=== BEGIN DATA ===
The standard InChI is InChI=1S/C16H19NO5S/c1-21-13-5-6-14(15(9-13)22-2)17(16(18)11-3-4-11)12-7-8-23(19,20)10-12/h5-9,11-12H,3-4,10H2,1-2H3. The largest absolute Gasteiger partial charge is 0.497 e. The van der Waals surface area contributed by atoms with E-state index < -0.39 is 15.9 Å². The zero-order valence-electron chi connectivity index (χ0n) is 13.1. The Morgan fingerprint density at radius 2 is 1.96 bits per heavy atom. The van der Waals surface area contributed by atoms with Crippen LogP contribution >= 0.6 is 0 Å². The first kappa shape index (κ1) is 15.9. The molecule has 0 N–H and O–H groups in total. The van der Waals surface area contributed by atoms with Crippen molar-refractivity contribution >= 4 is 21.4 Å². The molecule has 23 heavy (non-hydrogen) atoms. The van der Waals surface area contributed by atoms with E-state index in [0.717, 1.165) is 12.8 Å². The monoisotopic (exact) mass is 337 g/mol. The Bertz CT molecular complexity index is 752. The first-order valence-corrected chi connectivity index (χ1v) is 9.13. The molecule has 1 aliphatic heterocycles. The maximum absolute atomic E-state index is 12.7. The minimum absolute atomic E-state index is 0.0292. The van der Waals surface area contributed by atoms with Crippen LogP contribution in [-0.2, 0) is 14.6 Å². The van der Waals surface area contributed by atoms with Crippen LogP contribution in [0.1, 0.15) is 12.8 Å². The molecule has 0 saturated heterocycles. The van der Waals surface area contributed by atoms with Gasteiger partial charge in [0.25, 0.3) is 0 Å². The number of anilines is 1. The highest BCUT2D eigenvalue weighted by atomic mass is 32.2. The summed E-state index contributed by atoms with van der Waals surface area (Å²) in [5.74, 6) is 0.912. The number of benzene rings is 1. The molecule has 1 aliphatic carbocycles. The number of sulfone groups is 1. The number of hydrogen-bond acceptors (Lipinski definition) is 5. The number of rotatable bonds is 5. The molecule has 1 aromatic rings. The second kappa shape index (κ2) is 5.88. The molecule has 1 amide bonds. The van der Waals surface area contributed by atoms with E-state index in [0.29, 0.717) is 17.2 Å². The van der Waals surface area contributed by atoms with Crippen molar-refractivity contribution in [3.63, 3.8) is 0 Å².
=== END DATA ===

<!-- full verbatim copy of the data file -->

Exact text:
The standard InChI is InChI=1S/C16H19NO5S/c1-21-13-5-6-14(15(9-13)22-2)17(16(18)11-3-4-11)12-7-8-23(19,20)10-12/h5-9,11-12H,3-4,10H2,1-2H3. The largest absolute Gasteiger partial charge is 0.497 e. The van der Waals surface area contributed by atoms with E-state index < -0.39 is 15.9 Å². The zero-order valence-electron chi connectivity index (χ0n) is 13.1. The Morgan fingerprint density at radius 2 is 1.96 bits per heavy atom. The van der Waals surface area contributed by atoms with Crippen LogP contribution >= 0.6 is 0 Å². The first kappa shape index (κ1) is 15.9. The molecule has 0 N–H and O–H groups in total. The van der Waals surface area contributed by atoms with Crippen molar-refractivity contribution >= 4 is 21.4 Å². The molecule has 23 heavy (non-hydrogen) atoms. The van der Waals surface area contributed by atoms with E-state index in [0.717, 1.165) is 12.8 Å². The monoisotopic (exact) mass is 337 g/mol. The Bertz CT molecular complexity index is 752. The first-order valence-corrected chi connectivity index (χ1v) is 9.13. The molecule has 1 aliphatic heterocycles. The maximum absolute atomic E-state index is 12.7. The minimum absolute atomic E-state index is 0.0292. The van der Waals surface area contributed by atoms with Crippen LogP contribution in [-0.2, 0) is 14.6 Å². The van der Waals surface area contributed by atoms with Crippen LogP contribution in [0.1, 0.15) is 12.8 Å². The molecule has 0 saturated heterocycles. The van der Waals surface area contributed by atoms with Gasteiger partial charge in [0.25, 0.3) is 0 Å². The number of anilines is 1. The highest BCUT2D eigenvalue weighted by atomic mass is 32.2. The summed E-state index contributed by atoms with van der Waals surface area (Å²) in [5.74, 6) is 0.912. The number of benzene rings is 1. The molecule has 1 aliphatic carbocycles. The number of sulfone groups is 1. The number of hydrogen-bond acceptors (Lipinski definition) is 5. The number of rotatable bonds is 5. The molecule has 1 aromatic rings. The second kappa shape index (κ2) is 5.88. The molecule has 1 amide bonds. The van der Waals surface area contributed by atoms with E-state index in [0.29, 0.717) is 17.2 Å². The van der Waals surface area contributed by atoms with Crippen molar-refractivity contribution in [3.63, 3.8) is 0 Å².